aspirational

adjective
as·​pi·​ra·​tion·​al | \ ˌa-spə-ˈrā-sh(ə-)nəl How to pronounce aspirational (audio) \

Definition of aspirational

: of, relating to, or characterized by aspiration aspirational goals : such as
a : having or showing a desire to achieve a high level of success or social status … private schools are patronised … by parents struggling to produce intelligent, clear-thinking, disciplined, polite, aspirational children …— Katie Grant
b : associated with or suggestive of a high level of success and social status and therefore appealing to people who aspire to such status aspirational brands/products

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Other Words from aspirational

aspirationally adverb

Examples of aspirational in a Sentence

Recent Examples on the Web Jessika Trancik, an energy storage researcher at the Massachusetts Institute of Technology, says that number is aspirational and still needs to be supported with field data. Cathleen O’grady, Science | AAAS, "Gravity-based batteries try to beat their chemical cousins with winches, weights, and mine shafts," 22 Apr. 2021 If all employers choose to raise wages to the aspirational wage instead of pay the tax, there would be no change in revenue, or any outlays, so the proposal would violate the Byrd rule. Marie Sapirie, Forbes, "Bypassing The Byrd Rule Might Mean New Taxes," 21 Apr. 2021 In these films, the aspirational, single family dwelling of the mid-20th century seems but a hazy dream. Los Angeles Times, "Architecture of the unsettled: Oscars’ best picture nominees reveal an America in transition," 21 Apr. 2021 These increasingly affluent Indian families have drawn foreign companies like Walmart, Amazon, Facebook, Nissan and others to invest heavily in a country of aspirational consumers. New York Times, "Covid-19 Pushes India’s Middle Class Toward Poverty," 16 Apr. 2021 Lizzy has the unique ability to connect to other modern mamas like herself in a way that feels both inspirational and aspirational. Essence, "9 Relatable Black Mommy Influencers We Love To Follow," 14 Apr. 2021 The wisdom [in this book is] always really aspirational and encouraging. Jessica Radloff, Glamour, "How Clarice Star Rebecca Breeds Sleeps at Night," 13 Apr. 2021 The streaming shows are sort of about the concept of celebrity, but behind the snark there's a secret aspirational fairy tale: Imagine if famous people actually did save lives every day! Darren Franich, EW.com, "Whatever Happened to the Men of Tomorrow?," 12 Apr. 2021 It is expertly constructed and bolted in place by censoring the harm happening behind the scenes, manicuring aspirational lifestyles and outcomes, and then watching young lives tragically implode. Alyson Stoner, PEOPLE.com, "Alyson Stoner Pens Eye-Opening Op-Ed on 'Harrowing' Childhood Stardom: 'Revisit the Script'," 7 Apr. 2021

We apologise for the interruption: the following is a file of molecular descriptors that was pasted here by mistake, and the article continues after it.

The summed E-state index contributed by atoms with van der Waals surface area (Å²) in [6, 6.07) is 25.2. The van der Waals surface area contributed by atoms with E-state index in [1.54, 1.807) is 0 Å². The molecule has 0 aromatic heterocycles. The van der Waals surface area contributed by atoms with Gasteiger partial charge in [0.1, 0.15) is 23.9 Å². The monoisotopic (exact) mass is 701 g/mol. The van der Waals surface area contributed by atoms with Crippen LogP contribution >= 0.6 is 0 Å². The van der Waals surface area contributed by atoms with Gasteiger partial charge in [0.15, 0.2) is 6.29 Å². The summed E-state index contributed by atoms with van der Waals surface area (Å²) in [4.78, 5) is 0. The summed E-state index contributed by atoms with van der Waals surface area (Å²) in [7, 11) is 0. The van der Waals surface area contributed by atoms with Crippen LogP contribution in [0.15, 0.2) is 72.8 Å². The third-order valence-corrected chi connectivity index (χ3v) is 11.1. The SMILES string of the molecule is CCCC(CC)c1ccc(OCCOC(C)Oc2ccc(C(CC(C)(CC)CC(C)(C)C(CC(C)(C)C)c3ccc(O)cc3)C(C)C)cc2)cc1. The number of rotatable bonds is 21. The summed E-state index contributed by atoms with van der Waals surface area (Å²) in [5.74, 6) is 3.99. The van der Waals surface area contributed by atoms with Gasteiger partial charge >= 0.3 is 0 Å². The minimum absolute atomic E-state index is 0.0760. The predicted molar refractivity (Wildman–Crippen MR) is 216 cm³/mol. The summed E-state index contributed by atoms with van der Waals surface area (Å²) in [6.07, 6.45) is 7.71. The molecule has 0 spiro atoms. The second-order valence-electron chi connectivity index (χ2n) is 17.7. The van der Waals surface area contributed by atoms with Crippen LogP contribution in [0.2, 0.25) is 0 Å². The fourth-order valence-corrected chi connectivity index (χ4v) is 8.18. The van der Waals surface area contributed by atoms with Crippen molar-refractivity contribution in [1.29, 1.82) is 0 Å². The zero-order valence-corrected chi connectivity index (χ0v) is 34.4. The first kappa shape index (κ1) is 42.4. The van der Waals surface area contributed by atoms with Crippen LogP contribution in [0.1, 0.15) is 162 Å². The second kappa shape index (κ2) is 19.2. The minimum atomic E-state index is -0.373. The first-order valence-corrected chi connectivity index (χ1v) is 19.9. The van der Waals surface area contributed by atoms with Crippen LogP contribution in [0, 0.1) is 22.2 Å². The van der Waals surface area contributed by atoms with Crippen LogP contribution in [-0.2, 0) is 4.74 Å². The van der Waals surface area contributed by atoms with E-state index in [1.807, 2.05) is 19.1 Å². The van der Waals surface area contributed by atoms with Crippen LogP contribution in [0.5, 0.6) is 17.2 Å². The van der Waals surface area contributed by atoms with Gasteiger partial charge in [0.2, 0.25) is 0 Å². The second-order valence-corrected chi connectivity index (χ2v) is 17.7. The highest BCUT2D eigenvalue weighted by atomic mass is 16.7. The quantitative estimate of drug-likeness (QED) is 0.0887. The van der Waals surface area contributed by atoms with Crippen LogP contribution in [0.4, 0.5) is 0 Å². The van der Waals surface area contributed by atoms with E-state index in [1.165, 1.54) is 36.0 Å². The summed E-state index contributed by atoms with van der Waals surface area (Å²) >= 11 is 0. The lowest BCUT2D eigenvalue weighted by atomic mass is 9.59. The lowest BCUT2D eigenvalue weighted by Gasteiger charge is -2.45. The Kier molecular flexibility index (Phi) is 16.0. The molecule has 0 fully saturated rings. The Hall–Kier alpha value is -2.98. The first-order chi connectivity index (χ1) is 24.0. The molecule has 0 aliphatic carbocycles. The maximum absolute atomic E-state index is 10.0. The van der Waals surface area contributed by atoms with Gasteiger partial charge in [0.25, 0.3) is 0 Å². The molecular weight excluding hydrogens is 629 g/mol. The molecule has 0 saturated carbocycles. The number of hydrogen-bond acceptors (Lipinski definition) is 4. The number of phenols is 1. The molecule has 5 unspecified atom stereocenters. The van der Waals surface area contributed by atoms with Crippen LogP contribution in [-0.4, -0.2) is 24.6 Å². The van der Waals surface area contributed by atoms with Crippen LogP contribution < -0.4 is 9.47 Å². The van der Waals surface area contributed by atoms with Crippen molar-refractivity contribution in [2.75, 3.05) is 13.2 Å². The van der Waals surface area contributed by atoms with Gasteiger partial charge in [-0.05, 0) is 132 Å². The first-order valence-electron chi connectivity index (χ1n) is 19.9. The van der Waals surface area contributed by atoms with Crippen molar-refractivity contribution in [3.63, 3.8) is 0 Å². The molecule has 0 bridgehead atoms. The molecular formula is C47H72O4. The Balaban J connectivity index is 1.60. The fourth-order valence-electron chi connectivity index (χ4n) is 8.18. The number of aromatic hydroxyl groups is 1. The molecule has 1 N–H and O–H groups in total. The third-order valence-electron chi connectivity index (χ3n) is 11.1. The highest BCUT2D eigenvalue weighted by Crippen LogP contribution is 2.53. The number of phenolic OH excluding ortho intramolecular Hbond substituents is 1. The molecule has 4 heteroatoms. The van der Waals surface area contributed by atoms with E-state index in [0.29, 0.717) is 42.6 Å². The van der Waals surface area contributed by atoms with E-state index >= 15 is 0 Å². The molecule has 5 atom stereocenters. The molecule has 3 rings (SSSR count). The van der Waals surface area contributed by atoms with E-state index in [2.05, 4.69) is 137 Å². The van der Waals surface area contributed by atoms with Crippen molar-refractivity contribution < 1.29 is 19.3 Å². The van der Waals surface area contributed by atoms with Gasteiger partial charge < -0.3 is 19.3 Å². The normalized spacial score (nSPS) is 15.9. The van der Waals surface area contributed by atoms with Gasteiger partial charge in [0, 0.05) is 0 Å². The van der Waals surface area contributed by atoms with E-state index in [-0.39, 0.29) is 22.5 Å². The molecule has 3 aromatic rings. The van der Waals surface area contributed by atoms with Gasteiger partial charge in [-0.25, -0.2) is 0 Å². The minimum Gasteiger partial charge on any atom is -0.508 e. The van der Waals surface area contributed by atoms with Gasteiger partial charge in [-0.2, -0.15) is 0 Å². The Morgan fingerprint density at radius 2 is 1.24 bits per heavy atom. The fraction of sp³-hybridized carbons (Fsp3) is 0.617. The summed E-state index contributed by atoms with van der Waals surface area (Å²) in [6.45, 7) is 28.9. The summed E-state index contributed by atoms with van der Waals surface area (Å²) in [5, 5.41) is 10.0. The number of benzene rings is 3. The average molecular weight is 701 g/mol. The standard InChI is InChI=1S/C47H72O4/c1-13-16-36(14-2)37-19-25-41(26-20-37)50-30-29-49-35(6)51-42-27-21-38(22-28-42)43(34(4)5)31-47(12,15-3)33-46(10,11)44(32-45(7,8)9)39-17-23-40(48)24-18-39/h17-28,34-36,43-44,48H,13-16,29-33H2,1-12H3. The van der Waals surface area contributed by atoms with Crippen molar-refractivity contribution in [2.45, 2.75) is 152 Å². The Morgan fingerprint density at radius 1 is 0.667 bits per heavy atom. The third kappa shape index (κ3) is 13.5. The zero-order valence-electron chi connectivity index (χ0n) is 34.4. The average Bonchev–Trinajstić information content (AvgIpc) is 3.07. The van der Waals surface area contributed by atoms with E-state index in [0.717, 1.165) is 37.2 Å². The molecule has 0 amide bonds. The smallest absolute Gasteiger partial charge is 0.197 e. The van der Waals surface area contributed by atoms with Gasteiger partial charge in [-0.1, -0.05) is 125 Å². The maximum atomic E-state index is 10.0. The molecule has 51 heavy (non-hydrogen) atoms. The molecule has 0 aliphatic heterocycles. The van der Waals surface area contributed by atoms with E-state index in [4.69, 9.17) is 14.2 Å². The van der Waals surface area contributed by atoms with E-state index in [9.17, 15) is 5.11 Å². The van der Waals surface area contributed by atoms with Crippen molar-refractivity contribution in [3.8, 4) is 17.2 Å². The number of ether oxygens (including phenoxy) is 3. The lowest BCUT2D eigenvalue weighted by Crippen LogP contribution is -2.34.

These example sentences are selected automatically from various online news sources to reflect current usage of the word 'aspirational.' Views expressed in the examples do not represent the opinion of Merriam-Webster or its editors. Send us feedback.

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First Known Use of aspirational

1866, in the meaning defined above

History and Etymology for aspirational

aspiration + -al entry 1

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Time Traveler for aspirational

Time Traveler

The first known use of aspirational was in 1866

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Statistics for aspirational

Last Updated

6 May 2021

Cite this Entry

“Aspirational.” Merriam-Webster.com Dictionary, Merriam-Webster, https://www.merriam-webster.com/dictionary/aspirational. Accessed 10 May. 2021.

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More from Merriam-Webster on aspirational

Britannica English: Translation of aspirational for Arabic Speakers

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